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Latitude: 58.7859 / 58°47'9"N
Longitude: -3.2643 / 3°15'51"W
OS Eastings: 327012
OS Northings: 989391
OS Grid: ND270893
Mapcode National: GBR L59H.WZ4
Mapcode Global: WH6BT.TFRH
Entry Name: Walls (Hoy), Melsetter, Gardener's Cottage, Including Stone Setts and Garden Wall to North
Listing Date: 8 December 1971
Source: Historic Scotland
Source ID: 395756
Historic Scotland Designation Reference: LB48366
Building Class: Cultural
Location: Walls and Flotta
County: Orkney Islands
Electoral Ward: Stromness and South Isles
Parish: Walls And Flotta
Traditional County: Orkney
Late 18th century/early 19th century, remodelled 1898-1900 by W R Lethaby. 2-storey and single storey and loft; long rectangular-plan cottage; originally (prior to remodelling) part of steading. 2-storey 3-bay section with low wide 1st floor windows to S; long single storey and loft range to W; both with some exposed relieving arches (from original building). Harled with sandstone and ashlar dressings. Exposed lintels to some ground floor openings only. Vertical margins at arrises at E end.
N ELEVATION: 2-storey section to left. Entrance to lean-to porch to right of centre; plain timber door; windows to flanking returns. Irregularly disposed flanking windows to each floor. Single storey and loft section to right. 2 windows to outer left; 3 irregularly disposed doors to right (that to left larger with 2-leaf door).
S ELEVATION: 2-storey section to right. Entrance in between 2 bays to left; replacement part-glazed timber door; exposed relieving arch above. Window to each of 2 bays to right (that to left small). Low wide window to each bay to 1st floor (that to right wider). 8 irregularly disposed windows of different sizes to single storey and loft section to left (grouped 1-2-3-2); that to outer left with original architrave; exposed relieving arches to 2 of those to right of centre.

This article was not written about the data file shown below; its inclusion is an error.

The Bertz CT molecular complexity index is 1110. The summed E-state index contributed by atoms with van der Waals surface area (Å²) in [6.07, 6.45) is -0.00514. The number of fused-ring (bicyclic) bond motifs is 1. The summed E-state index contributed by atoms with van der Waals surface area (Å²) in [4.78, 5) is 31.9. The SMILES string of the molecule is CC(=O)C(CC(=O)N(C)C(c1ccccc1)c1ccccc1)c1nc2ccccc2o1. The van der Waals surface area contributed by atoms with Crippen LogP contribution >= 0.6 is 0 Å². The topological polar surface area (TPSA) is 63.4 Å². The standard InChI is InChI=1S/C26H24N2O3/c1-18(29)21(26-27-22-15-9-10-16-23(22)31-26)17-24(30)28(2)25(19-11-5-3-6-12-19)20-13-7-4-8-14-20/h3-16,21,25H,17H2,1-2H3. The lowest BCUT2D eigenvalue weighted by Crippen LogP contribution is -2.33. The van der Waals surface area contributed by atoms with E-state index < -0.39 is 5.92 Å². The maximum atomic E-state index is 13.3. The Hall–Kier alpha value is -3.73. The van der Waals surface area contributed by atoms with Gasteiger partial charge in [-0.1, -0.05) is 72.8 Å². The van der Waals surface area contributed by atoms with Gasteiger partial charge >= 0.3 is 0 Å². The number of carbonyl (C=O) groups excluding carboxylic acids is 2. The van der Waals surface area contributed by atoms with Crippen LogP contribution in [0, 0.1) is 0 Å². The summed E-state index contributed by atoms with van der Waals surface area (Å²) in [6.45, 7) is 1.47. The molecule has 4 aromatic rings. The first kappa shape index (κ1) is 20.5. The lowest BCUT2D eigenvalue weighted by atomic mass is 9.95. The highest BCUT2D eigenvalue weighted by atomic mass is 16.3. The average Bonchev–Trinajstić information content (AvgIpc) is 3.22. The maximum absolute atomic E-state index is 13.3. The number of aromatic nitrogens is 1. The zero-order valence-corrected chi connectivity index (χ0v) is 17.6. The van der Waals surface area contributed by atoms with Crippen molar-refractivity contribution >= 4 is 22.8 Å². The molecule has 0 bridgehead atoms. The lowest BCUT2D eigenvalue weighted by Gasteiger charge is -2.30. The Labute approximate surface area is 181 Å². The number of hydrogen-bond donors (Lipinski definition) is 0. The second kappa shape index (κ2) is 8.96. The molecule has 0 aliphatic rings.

E ELEVATION: rectangular-plan projection containing steps up to 1st floor to most of ground floor of gable end; steps with parapet ascending to right; entrance to store room beneath steps to right return. Entrance with boarded timber door to right of 1st floor; architraved owl hole above. Window to left.
W ELEVATION: stone steps to either side of platform in front of central loft entrance to gable end.
4 and 12-pane timber sash and case windows and 4 and 8-pane casements and fixed frames. Stone slate roof. Harled gablehead stacks with band courses to either side (E and W) of 2-storey section; similar ridge stack to centre; round cans.
INTERIOR: largely modernised.
STONE SETTS AND GARDEN WALL TO N: short section of irregular stone setts immediately adjoining most of N elevation. U-shaped coursed rubble wall with rounded rubble coping encloses garden area to N of 2-storey section as far as stone setts.
A-Group with Melsetter House, Chapel, Lodge and Gatepiers, Kitchen and Walled Gardens, Burial Enclosure, Estate Office, The Hall, Laundry House and Spinning Cottage. An interesting range, sensitively remodelled from a building of probably early 19th century date, by one of the most prominent exponents and and promoters of the Arts and Crafts movement. Its original purpose is unknown (according to the present - 2000 - occupants it included a granary and had a grain drying floor) but it occupies the N side of the original courtyard-plan steading of Melsetter. The Melsetter Estate was purchased by Thomas Middlemore, a Birmingham industrialist in 1898. At that time it comprised the entire island of Hoy as well as the adjacent smaller islands of South Walls, Fara and Rysa. It had been the home of the Moodie family from the later 16th century until around the earlier 19th century. The majority of the remaining structures, dating largely from their ownership, were retained in some way by Lethaby (including the house), although greatly modified. The remodelling/construction of the house and surrounding buildings at Melsetter was one of Lethaby's most important commissions. It is unusual in that it involved the redevelopment of an entire complex of buildings, which form a harmonious whole and are very much in keeping with local vernacular traditions.
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